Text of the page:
Sunday, April 27, 2008

Gerard & Jacques Volume 1

On a whim, I bought "Gerard & Jacques Volume 1", published by BLU, yesterday at World's Biggest Book Store. I don't have many Fumi Yoshinaga books, but this is because I deem her covers too ugly to be worth a purchase. I was, most definitely, proved wrong!

I think Fumi Yoshinaga's books are well-suited to male readers because her characters share much more in common with gay men than your average Yaoi manga. Even though Yaoi manga is fantasy, Yoshinaga-sensei will present her stories with a realistic quality that will appeal to gay readers.

Rather than being pretty, Gerard and Jacques are expressive and raw men compared to, say, Haruka Minami's doll-faced boys. Jacques is not a bumbling uke, but rather a loyal subject to Gerard and would do anything for him (in Yaoidom, this means sex as well). Gerard met Jacques at a whorehouse, then promptly freed him and took him as his servant. The story gets more interesting as Gerard's full back story is told later on in the book. There is no plot device here that forces these two characters together for no reason. They all meet and develop their relationship logically.

I have been avoiding Fumi Yoshinaga's books, and for that matter, BLU's books, for the longest time now and now realize what I was missing. It was a fast read, but definitely a memorable one. The explicit sex was more meaningful between these two characters, and I really appreciate what BLU was trying to accomplish: a well-written, memorable read for fans of Yaoi, but equally suitable for gay readers as well.

May 9, 08 EDIT: Please do not get the impression that this is a gay men only blog. I wish for Gentlemen AND Ladies to gain insight from my reviews.


  1. "Gerard and Jacques" is one of my favorite Yoshinaga titles. I would also recommend her two-volume series "Ichigenme," about modern-day Tokyo law students, published by 801 Media, and the four-volume "Antique Bakery" (DMP). "Antique" isn't officially yaoi, although one of the most memorable of the four main characters is gay--a "gay of demonic charm," no less--and he winds up running a bakery/pastry shop with the straight guy he had an unrequited crush on in high school. (This premise does not go where you would expect it to if it were handled by a more typical mangaka who semi-specializes in yaoi.)

    Yoshinaga also did another manga, "Lovers in the Night," about a master/servant relationship that takes place around the time of the French Revolution. (This is published by BLU, too.) It's also pretty good, but Antoine is a much brattier and more superficial boy aristocrat (who still has money, in this case) than Jacques, which sometimes made me wonder what Claude, his ultracompetent (and hot) young butler saw in him. (This is eventually more or less explained, but the explanation seemed to have less to do with Antoine personally than it did with other factors.)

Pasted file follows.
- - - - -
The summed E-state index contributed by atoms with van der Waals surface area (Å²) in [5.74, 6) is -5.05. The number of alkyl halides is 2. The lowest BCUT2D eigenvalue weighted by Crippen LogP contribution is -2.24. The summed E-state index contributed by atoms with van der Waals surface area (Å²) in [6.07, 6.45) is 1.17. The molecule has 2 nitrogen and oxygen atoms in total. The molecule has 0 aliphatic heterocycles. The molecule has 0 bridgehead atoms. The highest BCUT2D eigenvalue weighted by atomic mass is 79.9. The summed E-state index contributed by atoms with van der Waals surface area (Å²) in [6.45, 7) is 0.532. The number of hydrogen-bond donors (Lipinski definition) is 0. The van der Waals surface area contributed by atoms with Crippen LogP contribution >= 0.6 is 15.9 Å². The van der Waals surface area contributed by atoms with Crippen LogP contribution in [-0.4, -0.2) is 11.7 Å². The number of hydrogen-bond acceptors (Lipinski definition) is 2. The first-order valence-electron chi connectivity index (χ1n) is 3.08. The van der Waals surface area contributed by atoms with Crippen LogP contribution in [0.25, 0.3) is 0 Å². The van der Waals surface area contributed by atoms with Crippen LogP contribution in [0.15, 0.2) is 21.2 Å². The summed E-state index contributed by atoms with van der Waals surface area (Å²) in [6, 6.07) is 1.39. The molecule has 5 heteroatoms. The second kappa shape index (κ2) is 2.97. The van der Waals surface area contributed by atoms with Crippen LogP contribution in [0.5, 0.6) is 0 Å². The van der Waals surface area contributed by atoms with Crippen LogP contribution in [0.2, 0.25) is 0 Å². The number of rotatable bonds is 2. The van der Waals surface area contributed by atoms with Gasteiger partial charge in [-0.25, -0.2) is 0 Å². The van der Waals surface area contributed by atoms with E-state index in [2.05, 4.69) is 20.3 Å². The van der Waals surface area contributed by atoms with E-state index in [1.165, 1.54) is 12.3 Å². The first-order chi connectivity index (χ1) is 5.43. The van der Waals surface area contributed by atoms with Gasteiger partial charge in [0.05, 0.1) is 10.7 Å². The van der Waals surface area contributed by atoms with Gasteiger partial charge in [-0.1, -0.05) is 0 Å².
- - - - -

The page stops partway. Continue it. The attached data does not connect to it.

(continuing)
Actually, I'd pretty much recommend anything by Yoshinaga, but some of her manga, such as the excellent "Flower of Life," aren't yaoi at all, despite the somewhat misleading cover copy on the DMP edition of the first volume. (Ditto for "Garden Dreams," although I didn't think that was one of her better efforts regardless of genre.) So if your primary interest is yaoi specifically, that series probably wouldn't be at the top of your list.

  2. @margaret:

    Thank-you for posting a response to this blog. I do thank-you for your recommendations of other Yoshinaga titles. She has a stronger lure for male readers than most Yaoi manga-ka, doesn't she?

    I have read Ichigenme Vol. 1 and it was really neat learning about the Japanese law school setup while enjoying a budding romance.

  3. I think you're right about Yoshinaga's above-average appeal to male readers, since at least two male reviewers that I know of, neither of whom is particularly known for reviewing yaoi, have singled her out for praise. A couple of gay men whom I know through the GLA (Gay League of America) gays-and-comics listserv were also very fond of Sanami Matoh's seven-volume series FAKE, which is about two police detectives in the (somewhat unrealistically-depicted) NYPD who fall in love. (One of the same guys also liked the gritty shounen-ai gang/crime drama "Banana Fish.") FAKE was one of the first shounen ai/boys' love/yaoi series to be translated into English (by TokyoPop--their BLU subdivision hadn't been invented yet), and it was apparently a big hit, with its appealing characters and effectively-handled romance and comic relief elements making up for the sometimes weak plotting and notable implausibility of the crime/police work aspect of the story.